Alternative techniques for treating maxillo-mandibular atrophy
Maxillary and mandibular bone atrophy presents a challenge for implants. Traditionally, bone grafting has been the dentist’s primary tool when facing severe atrophy.
A more recent approach is to forego grafting with the use of zygomatic implants or short large-diameter implants.
While these techniques require a greater level of surgical skill than oral rehabilitation and traditional implants, similar results can be achieved at a lower cost with more immediate results.
Potential pitfalls of bone grafting
Bone grafts present risks that may lead to the eventual failure of implants, including:
- A lack of high quality soft tissue to cover the graft
- Poor patient health leading to improper healing
- Lack of patient cooperation
- Graft contamination
Any of these issues can lead to the full or partial loss of a graft. Even in the case of a successful graft, the long-term viability of the implant is less certain than with patients not suffering from atrophy.
Zygomatic implants as an alternative for an atrophic maxilla
In many cases, zygomatic implants have shown to provide sufficient stability for immediate loading of a full arch implant-supported prosthesis on the maxilla.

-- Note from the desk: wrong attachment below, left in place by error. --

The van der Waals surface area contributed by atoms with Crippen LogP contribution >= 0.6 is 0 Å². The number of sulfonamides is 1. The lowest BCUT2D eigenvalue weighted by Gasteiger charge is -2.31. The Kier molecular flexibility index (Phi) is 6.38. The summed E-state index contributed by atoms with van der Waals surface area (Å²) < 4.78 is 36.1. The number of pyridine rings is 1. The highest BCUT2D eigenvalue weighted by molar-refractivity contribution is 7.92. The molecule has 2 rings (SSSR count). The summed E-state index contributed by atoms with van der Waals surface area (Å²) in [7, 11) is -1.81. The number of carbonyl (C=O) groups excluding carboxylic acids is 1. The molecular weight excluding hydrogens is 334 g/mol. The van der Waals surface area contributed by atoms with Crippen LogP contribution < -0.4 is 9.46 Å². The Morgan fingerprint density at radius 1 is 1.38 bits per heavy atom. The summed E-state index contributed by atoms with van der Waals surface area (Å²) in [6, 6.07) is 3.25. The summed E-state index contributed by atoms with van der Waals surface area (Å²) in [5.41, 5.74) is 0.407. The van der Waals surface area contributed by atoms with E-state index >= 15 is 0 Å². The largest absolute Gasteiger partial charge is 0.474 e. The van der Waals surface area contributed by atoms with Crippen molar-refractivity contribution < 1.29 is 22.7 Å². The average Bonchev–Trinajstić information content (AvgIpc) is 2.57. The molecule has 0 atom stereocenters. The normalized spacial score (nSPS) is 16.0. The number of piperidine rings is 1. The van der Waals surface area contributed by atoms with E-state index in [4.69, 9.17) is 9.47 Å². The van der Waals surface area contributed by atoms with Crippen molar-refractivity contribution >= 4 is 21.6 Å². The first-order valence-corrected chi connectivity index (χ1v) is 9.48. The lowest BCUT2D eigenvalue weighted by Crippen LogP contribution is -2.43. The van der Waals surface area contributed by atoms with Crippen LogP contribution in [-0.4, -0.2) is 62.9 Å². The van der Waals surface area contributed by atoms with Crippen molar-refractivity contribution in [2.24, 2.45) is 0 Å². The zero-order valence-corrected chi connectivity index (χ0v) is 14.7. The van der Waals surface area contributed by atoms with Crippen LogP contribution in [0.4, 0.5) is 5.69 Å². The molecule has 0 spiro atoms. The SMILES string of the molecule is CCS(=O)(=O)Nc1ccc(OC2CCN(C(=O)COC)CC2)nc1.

While this technique is not simple, it does present a legitimate alternative to bone reconstructive procedures.
A different approach for mandibular atrophy
For the mandible, shorter implants with a wider diameter can increase posterior occlusal stability. This technique allows for a more uniform distribution of occlusal charges during chewing.
The one downside of using larger diameter implants is that more bone will be replaced with titanium, potentially leading to further bone loss surrounding the implant. Depending on the crown, implant ratio and occlusal table width, short implants can achieve longevity.
Clinical studies show positive results
A combination of zygomatic and short implants can replace traditional bone grafting in patients with extremely low bone availability. These techniques allow oral surgeons to avoid more invasive procedures such as bone grafts.
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